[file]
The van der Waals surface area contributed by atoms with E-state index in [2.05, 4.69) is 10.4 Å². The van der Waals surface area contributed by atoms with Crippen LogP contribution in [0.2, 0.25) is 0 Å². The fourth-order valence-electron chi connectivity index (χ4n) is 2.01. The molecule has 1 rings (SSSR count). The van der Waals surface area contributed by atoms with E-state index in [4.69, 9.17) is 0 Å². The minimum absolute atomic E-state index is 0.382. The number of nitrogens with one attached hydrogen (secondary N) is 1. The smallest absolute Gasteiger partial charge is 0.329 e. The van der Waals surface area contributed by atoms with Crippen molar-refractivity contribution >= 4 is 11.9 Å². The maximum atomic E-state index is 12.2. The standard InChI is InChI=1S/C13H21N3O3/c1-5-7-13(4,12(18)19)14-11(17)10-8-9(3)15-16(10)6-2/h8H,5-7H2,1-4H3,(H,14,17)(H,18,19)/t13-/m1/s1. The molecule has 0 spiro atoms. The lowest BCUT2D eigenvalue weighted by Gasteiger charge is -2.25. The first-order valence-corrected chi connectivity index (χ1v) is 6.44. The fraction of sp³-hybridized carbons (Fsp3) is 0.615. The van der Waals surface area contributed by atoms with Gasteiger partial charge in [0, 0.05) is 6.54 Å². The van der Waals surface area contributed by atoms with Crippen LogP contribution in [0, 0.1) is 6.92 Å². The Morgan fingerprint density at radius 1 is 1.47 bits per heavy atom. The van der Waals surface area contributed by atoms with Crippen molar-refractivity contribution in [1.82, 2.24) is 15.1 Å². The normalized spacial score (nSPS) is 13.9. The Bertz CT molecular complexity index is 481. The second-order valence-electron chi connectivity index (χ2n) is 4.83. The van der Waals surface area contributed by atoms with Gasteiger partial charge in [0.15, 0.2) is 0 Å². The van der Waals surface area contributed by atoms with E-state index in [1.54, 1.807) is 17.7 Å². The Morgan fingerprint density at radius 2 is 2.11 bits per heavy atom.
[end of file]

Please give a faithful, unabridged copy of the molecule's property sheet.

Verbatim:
The van der Waals surface area contributed by atoms with E-state index in [2.05, 4.69) is 10.4 Å². The van der Waals surface area contributed by atoms with Crippen LogP contribution in [0.2, 0.25) is 0 Å². The fourth-order valence-electron chi connectivity index (χ4n) is 2.01. The molecule has 1 rings (SSSR count). The van der Waals surface area contributed by atoms with E-state index in [4.69, 9.17) is 0 Å². The minimum absolute atomic E-state index is 0.382. The number of nitrogens with one attached hydrogen (secondary N) is 1. The smallest absolute Gasteiger partial charge is 0.329 e. The van der Waals surface area contributed by atoms with Crippen molar-refractivity contribution >= 4 is 11.9 Å². The maximum atomic E-state index is 12.2. The standard InChI is InChI=1S/C13H21N3O3/c1-5-7-13(4,12(18)19)14-11(17)10-8-9(3)15-16(10)6-2/h8H,5-7H2,1-4H3,(H,14,17)(H,18,19)/t13-/m1/s1. The molecule has 0 spiro atoms. The lowest BCUT2D eigenvalue weighted by Gasteiger charge is -2.25. The first-order valence-corrected chi connectivity index (χ1v) is 6.44. The fraction of sp³-hybridized carbons (Fsp3) is 0.615. The van der Waals surface area contributed by atoms with Gasteiger partial charge in [0, 0.05) is 6.54 Å². The van der Waals surface area contributed by atoms with Crippen LogP contribution in [0, 0.1) is 6.92 Å². The Morgan fingerprint density at radius 1 is 1.47 bits per heavy atom. The van der Waals surface area contributed by atoms with Crippen molar-refractivity contribution in [1.82, 2.24) is 15.1 Å². The normalized spacial score (nSPS) is 13.9. The Bertz CT molecular complexity index is 481. The second-order valence-electron chi connectivity index (χ2n) is 4.83. The van der Waals surface area contributed by atoms with Gasteiger partial charge in [0.15, 0.2) is 0 Å². The van der Waals surface area contributed by atoms with E-state index in [1.54, 1.807) is 17.7 Å². The Morgan fingerprint density at radius 2 is 2.11 bits per heavy atom.